Distractions during drug rounds contribute to the challenges of treating hospital patients living with dementia, but the involvement of family or carers can be hugely beneficial, according to early results from a five-year research programme into improving care.
The first findings from the ongoing Peri-operative Enhanced Recovery hip FacturE Care of paTiEnts with Dementia (PERFECTED) programme will be presented at an international conference on global aging and health in San Francisco this week.
The risk of hip fracture for people living with dementia is four times greater than for those without and professionals can struggle to provide care for this group. Yet little evidence exists to allow improvements to be made.
The multi-million-pound PERFECTED programme, funded by the National Institute for Health Research (NIHR), aims to create and implement specific care treatment pathways that acknowledge differences in the presentation and care needs of people living with dementia, to improve clinical and process outcomes for these patients.
The team is building a new intervention that is currently being tested across the United Kingdom hospitals with more than 300 patients, final results of the work will be shared in 2019.
Prof Chris Fox and Dr Jane Cross from the University of East Anglia (UEA) will present some early outcomes of research into the care of hip fracture patients and how the needs of patients living with dementia can mean usual care practices become disrupted.
Dr Cross said: "Hospitals have in place Enhanced Recovery Pathways (ERPs) which are modern evidence-based approaches to aid quick recovery and ensure the best care.
"Patients featuring on the cognitive impairment continuum, living with dementia and/or delirium, can present particular disruptions to usual care practices. We carried out focused observations intended to unpick the everyday experiences of these patients and how they impacted on ERP orientated practices on Orthopaedic Trauma wards."
Dr Cross will lead a session on the how different organisational and clinical structures can routinely present can staff with dilemmas which may constrain care. Whilst Prof Fox will report findings from an international telephone survey and focus groups with healthcare professionals and interviews with patients and carers highlighting the valuable role of family members and informal carers in acute hospital settings.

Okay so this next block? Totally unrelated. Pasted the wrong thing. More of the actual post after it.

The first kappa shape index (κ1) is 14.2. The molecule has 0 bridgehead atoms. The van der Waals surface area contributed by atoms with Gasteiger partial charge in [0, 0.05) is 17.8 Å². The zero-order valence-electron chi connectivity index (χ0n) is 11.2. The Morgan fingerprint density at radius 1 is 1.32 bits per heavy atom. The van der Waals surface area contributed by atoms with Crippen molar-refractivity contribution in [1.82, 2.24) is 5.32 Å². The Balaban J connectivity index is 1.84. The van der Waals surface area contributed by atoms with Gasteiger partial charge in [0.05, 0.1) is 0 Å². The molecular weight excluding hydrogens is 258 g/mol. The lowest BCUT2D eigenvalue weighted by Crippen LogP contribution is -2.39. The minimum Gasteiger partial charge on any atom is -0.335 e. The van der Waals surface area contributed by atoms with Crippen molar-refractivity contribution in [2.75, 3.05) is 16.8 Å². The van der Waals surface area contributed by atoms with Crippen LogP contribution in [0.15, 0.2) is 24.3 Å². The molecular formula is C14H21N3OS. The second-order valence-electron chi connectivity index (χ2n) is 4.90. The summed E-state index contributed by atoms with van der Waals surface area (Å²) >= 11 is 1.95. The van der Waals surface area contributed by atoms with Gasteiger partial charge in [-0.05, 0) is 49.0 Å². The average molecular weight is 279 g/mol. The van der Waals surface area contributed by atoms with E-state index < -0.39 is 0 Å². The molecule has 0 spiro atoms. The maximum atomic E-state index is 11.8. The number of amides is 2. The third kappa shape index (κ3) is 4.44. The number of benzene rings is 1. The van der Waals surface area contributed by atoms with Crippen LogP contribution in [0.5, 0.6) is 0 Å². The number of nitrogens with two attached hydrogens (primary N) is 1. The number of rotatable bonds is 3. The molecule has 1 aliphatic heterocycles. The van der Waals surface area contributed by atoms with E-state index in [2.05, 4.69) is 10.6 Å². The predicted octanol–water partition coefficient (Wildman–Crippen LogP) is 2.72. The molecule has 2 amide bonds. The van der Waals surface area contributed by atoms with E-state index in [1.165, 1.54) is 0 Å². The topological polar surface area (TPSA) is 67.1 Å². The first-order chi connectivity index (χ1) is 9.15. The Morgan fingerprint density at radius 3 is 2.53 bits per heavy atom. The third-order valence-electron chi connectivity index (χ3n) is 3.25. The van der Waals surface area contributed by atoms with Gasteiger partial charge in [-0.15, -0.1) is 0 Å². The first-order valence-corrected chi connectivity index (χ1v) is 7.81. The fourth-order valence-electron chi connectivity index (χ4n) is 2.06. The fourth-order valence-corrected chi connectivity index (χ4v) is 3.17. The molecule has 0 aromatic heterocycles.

The findings follow the outcome of the National Dementia Audit report earlier this month, which highlighted important improvements in dementia care, but the need for more support. The Healthcare Quality Improvement Commission found that while nearly 70% of carers rated care for patients living with dementia as excellent or very good. Staff however said they could not always access specialist support, especially out of hours.
The IAGG2017 conference, which runs from 23-27 July, brings together the work of international care research groups to discuss the development of internationally transferable care research.
Papers presented will provide research findings from across primary, acute and community care sectors and demonstrate how activation of patient/carer stakeholder partnerships, amplifies integrated working.
Prof Chris Fox, UEA, said: "Despite one quarter of acute NHS hospital beds being occupied by people living with dementia, there is little research on how best to look after these people in hospital. They are exceptionally vulnerable and at high risk of serious complications.
"The programme is developing and piloting evidence-based interventions to improve the hospital care of physical and mental health problems in people living with dementia and we are delighted to be able to share the first findings this week."